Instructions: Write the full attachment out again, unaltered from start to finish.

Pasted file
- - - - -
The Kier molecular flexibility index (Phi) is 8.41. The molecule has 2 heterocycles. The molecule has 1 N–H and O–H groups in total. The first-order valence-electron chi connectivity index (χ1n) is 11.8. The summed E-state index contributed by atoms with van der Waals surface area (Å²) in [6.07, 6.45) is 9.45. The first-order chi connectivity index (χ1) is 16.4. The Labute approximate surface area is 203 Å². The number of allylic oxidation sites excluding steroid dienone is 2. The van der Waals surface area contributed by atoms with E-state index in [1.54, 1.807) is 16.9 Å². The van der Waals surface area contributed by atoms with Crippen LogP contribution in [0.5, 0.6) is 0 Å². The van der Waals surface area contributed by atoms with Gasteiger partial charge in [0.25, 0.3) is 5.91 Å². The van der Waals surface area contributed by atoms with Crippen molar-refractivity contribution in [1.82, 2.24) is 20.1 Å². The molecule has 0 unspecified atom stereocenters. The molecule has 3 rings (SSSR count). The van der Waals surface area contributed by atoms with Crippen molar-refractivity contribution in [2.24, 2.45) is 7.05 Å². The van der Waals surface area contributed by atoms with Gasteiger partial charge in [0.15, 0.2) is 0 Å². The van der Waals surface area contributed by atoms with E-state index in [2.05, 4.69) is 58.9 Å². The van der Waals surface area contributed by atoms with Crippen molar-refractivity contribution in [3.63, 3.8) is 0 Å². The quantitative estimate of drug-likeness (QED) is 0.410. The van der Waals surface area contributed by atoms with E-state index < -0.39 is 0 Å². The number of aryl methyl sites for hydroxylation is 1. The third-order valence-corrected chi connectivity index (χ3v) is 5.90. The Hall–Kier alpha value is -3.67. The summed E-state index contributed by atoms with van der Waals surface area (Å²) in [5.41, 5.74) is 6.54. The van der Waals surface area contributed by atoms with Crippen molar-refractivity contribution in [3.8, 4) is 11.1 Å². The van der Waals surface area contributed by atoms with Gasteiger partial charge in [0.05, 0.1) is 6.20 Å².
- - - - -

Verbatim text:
The Kier molecular flexibility index (Phi) is 8.41. The molecule has 2 heterocycles. The molecule has 1 N–H and O–H groups in total. The first-order valence-electron chi connectivity index (χ1n) is 11.8. The summed E-state index contributed by atoms with van der Waals surface area (Å²) in [6.07, 6.45) is 9.45. The first-order chi connectivity index (χ1) is 16.4. The Labute approximate surface area is 203 Å². The number of allylic oxidation sites excluding steroid dienone is 2. The van der Waals surface area contributed by atoms with E-state index in [1.54, 1.807) is 16.9 Å². The van der Waals surface area contributed by atoms with Crippen LogP contribution in [0.5, 0.6) is 0 Å². The van der Waals surface area contributed by atoms with Gasteiger partial charge in [0.25, 0.3) is 5.91 Å². The van der Waals surface area contributed by atoms with Crippen molar-refractivity contribution in [1.82, 2.24) is 20.1 Å². The molecule has 0 unspecified atom stereocenters. The molecule has 3 rings (SSSR count). The van der Waals surface area contributed by atoms with Crippen molar-refractivity contribution in [2.24, 2.45) is 7.05 Å². The van der Waals surface area contributed by atoms with Gasteiger partial charge in [0.15, 0.2) is 0 Å². The van der Waals surface area contributed by atoms with E-state index in [2.05, 4.69) is 58.9 Å². The van der Waals surface area contributed by atoms with Crippen molar-refractivity contribution in [3.63, 3.8) is 0 Å². The quantitative estimate of drug-likeness (QED) is 0.410. The van der Waals surface area contributed by atoms with E-state index < -0.39 is 0 Å². The number of aryl methyl sites for hydroxylation is 1. The third-order valence-corrected chi connectivity index (χ3v) is 5.90. The Hall–Kier alpha value is -3.67. The summed E-state index contributed by atoms with van der Waals surface area (Å²) in [5.41, 5.74) is 6.54. The van der Waals surface area contributed by atoms with Crippen molar-refractivity contribution in [3.8, 4) is 11.1 Å². The van der Waals surface area contributed by atoms with Gasteiger partial charge in [0.05, 0.1) is 6.20 Å².